Dead Island is an interesting case both for and against cinematic video game trailers. Earlier this year, publisher Deep Silver released an incredible trailer for Dead Island, it’s zombie survival game that takes place, you know, on an island. The trailer was quite innovative and gave Dead Island a lot of positive attention. However, after playing the game at E3 last week, I’m kind of bothered that this trailer falsely advertises the game.
The trailer shows an epic struggle of a single family to fight off a horde of zombies and how it affects a lone little girl. It does this creatively, using flashbacks and reverse motion. Unfortunately, while the actual Dead Island game is not bad, it does not live up to almost any of the potential concepts introduced by the cinematic trailer. The only thing it does have is zombies… on an island. I never thought I’d complain about beating up zombies, but my hopes were a bit too high, it seems.
Less story, more gory
Okay, so lets get to the actual game. This game is the equivalent of a much more deadly game of Dead Rising with much less story, a more realistic art style, and a first-person viewpoint. As far as I can discern, there isn’t any story to Dead Island. If anything, it’s more like a first-person version of Gauntlet. The main game is built around multiplayer, allowing you and a group of people to work together, beating your way through each mission objective. The campaign mode is identical whether you’re playing alone or with three other people.
And when I say work together, I mean it in a rudimentary sense. You can chat with other players over voice, trade items, beat up zombies for each other, and revive each other, but that’s the extent of your cooperation. Don’t expect to solve puzzles together or perform any complex tasks. Most of the missions appear to revolve around retrieving an item from some distant part of the island or performing another MMORPG-like task. You don’t get the sense that there’s an epic story here. If you’re playing Dead Island, it’s because you love beating the hell out of zombies, and they are not in short supply.
Finding the creative killer in yourself
If you like killing zombies in creative new ways, Dead Island will be a good launchpad for you. The game lets you pick bats, wrenches, knives, swords, guns, grenades, maces, and dozens of other strange killing tools. Better, all items are throw-able and usable to beat the life out of something. Be careful though, these aren’t slow, plodding George Romero zombies. These undead are fast and deadly, much more akin to the infected from a film like 28 Days Later. They aren’t playing games either. I died more than a few times during the hour-long walkthrough.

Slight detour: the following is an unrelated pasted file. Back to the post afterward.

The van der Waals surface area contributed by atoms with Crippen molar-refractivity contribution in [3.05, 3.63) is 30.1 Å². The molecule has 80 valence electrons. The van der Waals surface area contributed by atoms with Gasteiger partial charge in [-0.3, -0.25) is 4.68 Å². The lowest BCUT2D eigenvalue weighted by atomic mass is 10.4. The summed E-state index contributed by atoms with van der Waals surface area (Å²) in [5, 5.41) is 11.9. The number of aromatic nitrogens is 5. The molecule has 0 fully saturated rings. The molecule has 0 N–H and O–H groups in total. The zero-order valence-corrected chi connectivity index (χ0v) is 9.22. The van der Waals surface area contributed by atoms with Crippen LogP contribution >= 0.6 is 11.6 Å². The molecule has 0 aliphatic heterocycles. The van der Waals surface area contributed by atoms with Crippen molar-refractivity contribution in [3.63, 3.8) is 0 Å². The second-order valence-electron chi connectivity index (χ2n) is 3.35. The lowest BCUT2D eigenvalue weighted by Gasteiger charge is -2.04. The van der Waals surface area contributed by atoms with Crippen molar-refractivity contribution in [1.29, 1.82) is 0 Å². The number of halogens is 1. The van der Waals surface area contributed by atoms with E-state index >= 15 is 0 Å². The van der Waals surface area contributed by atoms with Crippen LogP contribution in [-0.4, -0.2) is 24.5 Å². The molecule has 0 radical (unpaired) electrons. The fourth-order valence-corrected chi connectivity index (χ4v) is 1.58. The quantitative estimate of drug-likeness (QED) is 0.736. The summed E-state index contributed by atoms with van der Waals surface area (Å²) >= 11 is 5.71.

When you kill a zombie, you often get cash and other items. These are used to buy better weapons and repair the items you already have. I’m not a big fan of this, but every time you use an item, it breaks a little, eventually becoming useless without repair. It’s bad enough that its sometimes difficult to beat a zombie to death with a tire iron, but when it breaks, you sometimes don’t realize it, as the weapon doesn’t crumble in your hands, it just fails to do any discernible damage to your foes.
Still, the game does have a decent enough leveling system. Every kill will give you experience points. Levels equate to better killing power, more inventory, and the ability to combine weapons together to form crazy new contraptions, like a baseball bat covered in spikes or maybe a wrench that explodes when you throw it. The folks at Deep Silver have come up with some very creative items, and I had fun experimenting.
Experimenting is also necessary, as there are several distinct types of zombies to fight. There are running zombies, fire zombies, toxic zombies, and even huge Bane-like zombies that are too tall and strong for their own good.
Overall, I enjoyed Dead Island, but it’s a bit too cutthroat for my tastes. I often lost track of where my group went, and if you try to run around alone, mounds of zombies will soon take you out. It’s a bit frightening to traverse anywhere without a group. The multiplayer aspects of the game are fun, but I’m left wondering how long I could play Dead Island before I’d crave a deeper gameplay experience. Representatives said that the game is 25 to 30 hours long. Normally, I’m excited about the idea of a long game, but with Dead Island, the task seems daunting. Hopefully Deep Silver is implementing ways to take back parts of the island from the zombies, or some form of game progression. Open world games are fun, but I now understand why living in a world with nothing but zombies could be a bit depressing.